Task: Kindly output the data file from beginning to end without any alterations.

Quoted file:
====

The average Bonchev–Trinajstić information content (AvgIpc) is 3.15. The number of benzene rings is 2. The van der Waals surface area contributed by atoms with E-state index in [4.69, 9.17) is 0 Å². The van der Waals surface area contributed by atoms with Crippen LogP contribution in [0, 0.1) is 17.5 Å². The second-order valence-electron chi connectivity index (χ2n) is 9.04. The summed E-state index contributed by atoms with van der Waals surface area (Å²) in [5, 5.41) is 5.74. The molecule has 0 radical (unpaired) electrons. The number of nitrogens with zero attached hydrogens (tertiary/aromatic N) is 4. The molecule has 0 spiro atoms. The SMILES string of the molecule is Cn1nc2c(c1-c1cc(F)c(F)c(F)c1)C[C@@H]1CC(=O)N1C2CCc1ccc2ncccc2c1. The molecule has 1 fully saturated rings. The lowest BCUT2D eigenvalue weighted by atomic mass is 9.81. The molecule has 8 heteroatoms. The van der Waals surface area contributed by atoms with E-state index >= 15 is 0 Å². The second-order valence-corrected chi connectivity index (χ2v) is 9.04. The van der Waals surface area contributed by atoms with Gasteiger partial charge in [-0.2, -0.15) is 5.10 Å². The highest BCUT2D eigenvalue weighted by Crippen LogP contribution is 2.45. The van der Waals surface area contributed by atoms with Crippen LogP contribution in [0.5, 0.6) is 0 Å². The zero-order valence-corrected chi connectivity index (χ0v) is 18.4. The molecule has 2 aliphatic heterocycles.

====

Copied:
The average Bonchev–Trinajstić information content (AvgIpc) is 3.15. The number of benzene rings is 2. The van der Waals surface area contributed by atoms with E-state index in [4.69, 9.17) is 0 Å². The van der Waals surface area contributed by atoms with Crippen LogP contribution in [0, 0.1) is 17.5 Å². The second-order valence-electron chi connectivity index (χ2n) is 9.04. The summed E-state index contributed by atoms with van der Waals surface area (Å²) in [5, 5.41) is 5.74. The molecule has 0 radical (unpaired) electrons. The number of nitrogens with zero attached hydrogens (tertiary/aromatic N) is 4. The molecule has 0 spiro atoms. The SMILES string of the molecule is Cn1nc2c(c1-c1cc(F)c(F)c(F)c1)C[C@@H]1CC(=O)N1C2CCc1ccc2ncccc2c1. The molecule has 1 fully saturated rings. The lowest BCUT2D eigenvalue weighted by atomic mass is 9.81. The molecule has 8 heteroatoms. The van der Waals surface area contributed by atoms with E-state index >= 15 is 0 Å². The second-order valence-corrected chi connectivity index (χ2v) is 9.04. The van der Waals surface area contributed by atoms with Gasteiger partial charge in [-0.2, -0.15) is 5.10 Å². The highest BCUT2D eigenvalue weighted by Crippen LogP contribution is 2.45. The van der Waals surface area contributed by atoms with Crippen LogP contribution in [0.5, 0.6) is 0 Å². The zero-order valence-corrected chi connectivity index (χ0v) is 18.4. The molecule has 2 aliphatic heterocycles.